Created attachment 195946 [details]
py-certifi use CAs from ca_root_nss
The proposed patch adds option to use certificate bundle from security/ca_root_nss instead of one shipped with certifi.
The idea behind this patch is to add ability to trust to some extra local CAs. Such functionality is going to be added to ca_root_nss soon (I hope): https://bugs.freebsd.org/bugzilla/show_bug.cgi?id=160387
I think it would be convenient to use trusted certificates from single source.
QA: poudriere testport with option ON and OFF builds fine
The behavior doesn't change with option OFF.
With option ON the behavior is as expected:
>>> import certifi
While the functional changes itself appear OK (except for hardcoding /usr/local), given the certifi project describes itself "Certifi is a carefully curated collection of Root Certificates", and further appears to lean against the addition of addition certs , I'm hesitant to modify the default provided certificate bundle, for POLA and matching documentation reasons, both related to user experience.
Yes, in this case the patch includes it only as an OPTION, but I think this feature may ultimately be better served as an upstream issue/pull request, similar to this request for extracting OSX trust roots . There is an additional benefit here of having FreeBSD support added to an upstream project, presumably also in the documentation as such.
(In reply to Kubilay Kocak from comment #1)
I see your point. But the approach to use certifi as a wrapper to "system" trust store is not uncommon. E.g. OpenBSD and Debian is using it by default:
Is FreeBSD strictly against such approach?
The main point is not to use "system" truststore, but to be able to add local trusted certificates to certifi, and certifi doesn't seem to implement it:
We could reach this goal if adding local CAs to store would be implemented in ca_root_nss and certifi just using it.
Maybe we should start some discussion on maillists to hear more opinions?
Created attachment 195973 [details]
py-certifi use CAs from ca_root_nss
Update patch to remove hardcoded /usr/local
(In reply to Sergey Akhmatov from comment #2)
I wouldn't say anyone is strictly against anything, particularly since this is a specific (third-party ecosystem) case without an obvious policy/guideline.
Having said that, not being against something doesn't automatically or necessarily mean being pro/for position a change either.
For what it's worth, it's good to have references to other OS's making similar changes.
I think this ultimately boils down to the distinction you make in your 'main point', which I understand and agree with.
It's one thing to want to extend a provided trust store (1), its another entirely to switch out a specific set with another set ((2), what is proposed here).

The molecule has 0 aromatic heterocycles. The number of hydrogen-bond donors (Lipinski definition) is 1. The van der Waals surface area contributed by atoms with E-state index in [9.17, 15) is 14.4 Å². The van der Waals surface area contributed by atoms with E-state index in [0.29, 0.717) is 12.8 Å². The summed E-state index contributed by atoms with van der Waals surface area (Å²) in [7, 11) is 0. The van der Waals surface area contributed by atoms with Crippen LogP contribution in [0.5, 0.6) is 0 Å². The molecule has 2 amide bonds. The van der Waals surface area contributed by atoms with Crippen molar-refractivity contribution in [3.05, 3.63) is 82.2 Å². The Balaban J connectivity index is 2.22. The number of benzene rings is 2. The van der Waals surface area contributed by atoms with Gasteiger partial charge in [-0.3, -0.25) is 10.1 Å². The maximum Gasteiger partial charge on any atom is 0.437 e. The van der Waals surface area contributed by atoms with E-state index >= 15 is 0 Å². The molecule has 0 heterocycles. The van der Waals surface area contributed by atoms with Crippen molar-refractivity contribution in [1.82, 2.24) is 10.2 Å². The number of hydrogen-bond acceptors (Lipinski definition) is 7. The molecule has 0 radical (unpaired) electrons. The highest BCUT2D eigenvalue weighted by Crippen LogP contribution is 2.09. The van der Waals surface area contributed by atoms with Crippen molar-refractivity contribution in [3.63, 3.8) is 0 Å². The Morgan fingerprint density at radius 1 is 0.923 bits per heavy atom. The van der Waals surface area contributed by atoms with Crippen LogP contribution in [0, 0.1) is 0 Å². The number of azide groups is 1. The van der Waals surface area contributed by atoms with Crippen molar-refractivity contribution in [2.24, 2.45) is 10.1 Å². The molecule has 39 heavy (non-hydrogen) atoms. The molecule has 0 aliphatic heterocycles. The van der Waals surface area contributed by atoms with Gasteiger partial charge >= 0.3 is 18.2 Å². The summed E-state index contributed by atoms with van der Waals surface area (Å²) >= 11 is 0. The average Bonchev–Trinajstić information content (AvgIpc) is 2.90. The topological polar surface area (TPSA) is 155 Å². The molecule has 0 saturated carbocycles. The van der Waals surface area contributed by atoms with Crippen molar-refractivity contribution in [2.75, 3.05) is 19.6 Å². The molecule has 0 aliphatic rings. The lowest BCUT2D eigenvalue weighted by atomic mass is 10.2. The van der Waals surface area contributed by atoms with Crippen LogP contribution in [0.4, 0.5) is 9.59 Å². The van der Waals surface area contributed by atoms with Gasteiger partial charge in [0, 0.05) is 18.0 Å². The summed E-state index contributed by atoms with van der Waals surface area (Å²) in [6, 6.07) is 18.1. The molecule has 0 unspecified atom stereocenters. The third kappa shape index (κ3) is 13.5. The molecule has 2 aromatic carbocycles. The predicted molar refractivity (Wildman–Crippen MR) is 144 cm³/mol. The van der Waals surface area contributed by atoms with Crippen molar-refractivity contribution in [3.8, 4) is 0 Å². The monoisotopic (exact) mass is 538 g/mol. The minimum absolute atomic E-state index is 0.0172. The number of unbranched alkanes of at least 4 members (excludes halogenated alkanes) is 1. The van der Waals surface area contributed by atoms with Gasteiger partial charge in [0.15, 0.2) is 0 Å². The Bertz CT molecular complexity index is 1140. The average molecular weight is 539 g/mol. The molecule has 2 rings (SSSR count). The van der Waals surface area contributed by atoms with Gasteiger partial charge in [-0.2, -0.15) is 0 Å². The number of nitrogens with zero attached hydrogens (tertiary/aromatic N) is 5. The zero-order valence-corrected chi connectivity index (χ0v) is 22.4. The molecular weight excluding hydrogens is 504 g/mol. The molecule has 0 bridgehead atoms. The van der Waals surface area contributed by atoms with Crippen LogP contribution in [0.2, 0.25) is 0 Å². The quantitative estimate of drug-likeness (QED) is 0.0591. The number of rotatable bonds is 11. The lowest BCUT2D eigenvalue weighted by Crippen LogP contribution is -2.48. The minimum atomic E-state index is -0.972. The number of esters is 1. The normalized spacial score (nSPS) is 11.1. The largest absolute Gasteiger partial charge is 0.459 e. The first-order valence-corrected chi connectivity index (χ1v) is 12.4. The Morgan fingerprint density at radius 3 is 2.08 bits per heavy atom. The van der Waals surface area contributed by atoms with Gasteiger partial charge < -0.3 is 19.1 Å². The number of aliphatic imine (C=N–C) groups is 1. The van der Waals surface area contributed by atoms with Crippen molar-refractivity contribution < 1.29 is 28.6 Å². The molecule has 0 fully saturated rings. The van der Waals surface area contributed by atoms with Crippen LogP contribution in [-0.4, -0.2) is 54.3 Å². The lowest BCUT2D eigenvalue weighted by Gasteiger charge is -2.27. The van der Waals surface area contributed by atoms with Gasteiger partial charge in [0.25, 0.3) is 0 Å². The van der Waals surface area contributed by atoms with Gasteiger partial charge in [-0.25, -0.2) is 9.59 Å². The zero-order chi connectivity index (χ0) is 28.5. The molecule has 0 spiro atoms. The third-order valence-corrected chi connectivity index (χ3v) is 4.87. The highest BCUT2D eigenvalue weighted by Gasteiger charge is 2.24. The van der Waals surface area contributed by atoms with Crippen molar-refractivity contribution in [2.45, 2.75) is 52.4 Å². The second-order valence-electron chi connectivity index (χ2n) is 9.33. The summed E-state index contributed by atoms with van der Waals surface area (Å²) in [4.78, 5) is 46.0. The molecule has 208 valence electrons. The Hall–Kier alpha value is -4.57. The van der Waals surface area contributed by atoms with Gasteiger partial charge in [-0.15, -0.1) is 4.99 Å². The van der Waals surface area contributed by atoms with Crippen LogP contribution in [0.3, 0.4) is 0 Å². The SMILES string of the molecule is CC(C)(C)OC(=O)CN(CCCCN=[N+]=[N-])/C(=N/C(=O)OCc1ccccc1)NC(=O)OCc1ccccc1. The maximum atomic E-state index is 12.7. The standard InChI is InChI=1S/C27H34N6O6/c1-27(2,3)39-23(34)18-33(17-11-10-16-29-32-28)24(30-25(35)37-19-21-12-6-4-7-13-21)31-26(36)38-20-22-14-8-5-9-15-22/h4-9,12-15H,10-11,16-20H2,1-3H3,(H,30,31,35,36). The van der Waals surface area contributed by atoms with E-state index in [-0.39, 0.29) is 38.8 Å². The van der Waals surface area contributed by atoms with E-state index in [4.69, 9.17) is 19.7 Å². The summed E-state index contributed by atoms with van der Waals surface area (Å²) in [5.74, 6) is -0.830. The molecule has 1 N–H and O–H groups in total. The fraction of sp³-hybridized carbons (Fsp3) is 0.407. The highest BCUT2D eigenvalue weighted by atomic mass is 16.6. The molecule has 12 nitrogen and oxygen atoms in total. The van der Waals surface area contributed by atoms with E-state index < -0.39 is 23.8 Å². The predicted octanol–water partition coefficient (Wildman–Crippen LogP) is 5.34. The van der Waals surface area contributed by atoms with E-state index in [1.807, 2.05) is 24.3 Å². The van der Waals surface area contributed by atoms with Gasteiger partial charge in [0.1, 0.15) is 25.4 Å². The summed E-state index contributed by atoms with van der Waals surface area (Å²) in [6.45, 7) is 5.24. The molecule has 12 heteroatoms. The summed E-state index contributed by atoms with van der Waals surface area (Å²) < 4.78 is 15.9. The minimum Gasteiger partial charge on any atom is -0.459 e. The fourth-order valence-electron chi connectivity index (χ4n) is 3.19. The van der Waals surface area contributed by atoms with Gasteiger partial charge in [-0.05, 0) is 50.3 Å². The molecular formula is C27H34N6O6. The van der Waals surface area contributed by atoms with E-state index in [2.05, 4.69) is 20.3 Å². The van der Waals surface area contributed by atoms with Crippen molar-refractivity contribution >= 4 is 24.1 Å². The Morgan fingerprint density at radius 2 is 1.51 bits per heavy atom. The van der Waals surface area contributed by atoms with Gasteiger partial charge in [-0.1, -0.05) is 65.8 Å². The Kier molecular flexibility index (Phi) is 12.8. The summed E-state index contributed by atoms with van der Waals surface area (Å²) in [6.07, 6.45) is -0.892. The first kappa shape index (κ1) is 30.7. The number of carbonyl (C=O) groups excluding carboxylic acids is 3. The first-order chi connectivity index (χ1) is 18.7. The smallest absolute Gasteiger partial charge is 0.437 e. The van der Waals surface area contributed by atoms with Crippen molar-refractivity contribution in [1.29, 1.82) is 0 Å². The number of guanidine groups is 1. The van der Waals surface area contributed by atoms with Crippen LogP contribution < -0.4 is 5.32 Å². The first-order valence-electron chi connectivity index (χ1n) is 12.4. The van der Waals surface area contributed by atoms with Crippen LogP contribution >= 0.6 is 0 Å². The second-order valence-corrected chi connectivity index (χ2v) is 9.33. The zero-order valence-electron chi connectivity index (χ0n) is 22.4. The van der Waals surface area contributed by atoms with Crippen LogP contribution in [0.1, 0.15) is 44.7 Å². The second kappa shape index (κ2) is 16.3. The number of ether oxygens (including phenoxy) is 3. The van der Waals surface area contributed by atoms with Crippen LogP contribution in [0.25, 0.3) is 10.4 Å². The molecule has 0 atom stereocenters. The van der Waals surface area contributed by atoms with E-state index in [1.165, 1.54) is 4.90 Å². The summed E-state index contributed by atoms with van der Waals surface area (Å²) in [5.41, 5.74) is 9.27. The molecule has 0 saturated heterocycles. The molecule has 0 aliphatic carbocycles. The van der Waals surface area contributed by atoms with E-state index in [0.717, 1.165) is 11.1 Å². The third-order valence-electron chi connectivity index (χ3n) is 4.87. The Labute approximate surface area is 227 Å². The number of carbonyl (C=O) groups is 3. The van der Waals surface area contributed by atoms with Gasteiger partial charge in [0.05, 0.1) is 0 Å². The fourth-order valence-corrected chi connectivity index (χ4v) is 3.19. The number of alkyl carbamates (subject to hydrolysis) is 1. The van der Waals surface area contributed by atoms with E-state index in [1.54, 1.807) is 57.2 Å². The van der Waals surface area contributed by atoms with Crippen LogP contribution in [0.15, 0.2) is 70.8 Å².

Also, if I understand correctly, switching certifi's store out for that provided by security/ca_root_nss, would be the first step to getting the desired feature of local extensions to that store, via bug 160387. I don't think doing (2), in order to achieve (1) is the right approach.
While I understand the value of the feature being described, I also believe that with the above context, the most important thing here is still user-expectation, and principle of least astonishment. Users/developers installing certifi would expect to get the certs/store/trust model the documentation of certifi stipulates, unless options provided (officially) by that package allowed otherwise.
I would still recommend making the case for the added value of the "extend-certifi-store" feature to upstream.
Can this be reconsidered? There is now certctl(8) which already uses NSS bundle. What is the benefit to use yet another repackage of the NSS bundle from another party? Moreover, I need to add corporate CA certs which is impossible with certifi. I ned to pass manual verify path to py-requests which reduces portability of those scripts across OSes. I have to refactor code to provide such a path with argparse. What a pain. As a last resort, one could create py-certifi-freebsd just like py-certifi-win32, but this is really really ugly.
(In reply to Michael Osipov from comment #5)
The best first course of action in my opinion would be to have this request be addressed upstream, perhaps in terms of an easy way to support extending the base set of provided root certificates.
FWIW, there's also the following recently active upstream issue which while not explicitly relevant to resolving this issue, is sufficiently related that I think its worth mentioning: https://github.com/psf/requests/issues/2966
(In reply to Kubilay Kocak from comment #6)
While I share your view on having this solved upstream, even if this is supported one has to maintain yet another cert store. I maintain for OpenSSL, annoyingy for Java (already initiated a change to RFC 7468, see https://bugs.openjdk.java.net/browse/JDK-8224891) and now for Python, eventhough it uses OpenSSL? This is actually a maintanence nightmare. Especially because for our entprise I need to consolidate three sources: NSS, Quo Vadis and Siemens. Consider that FreeBSD, RHEL, Windows, macOS already provide means to maintain a store. That shall be enough. (see also my issues with certctl(8))
I am also fully aware of the issue on GitHub. I have already left a few comments. Christian Heimes has also mentioned you about previous work. I'd be very helpful if you could leave a comment from your POV regarding Python on FreeBSD which can help to move this forward. Moreover, 3.0.0 may take some serious time to land. I do not really want to reinvent the wheel meantime. One would need to introduce py-certifi-unix just like py-certifi-win32 which probes for the Unix version and patches appropriate bits.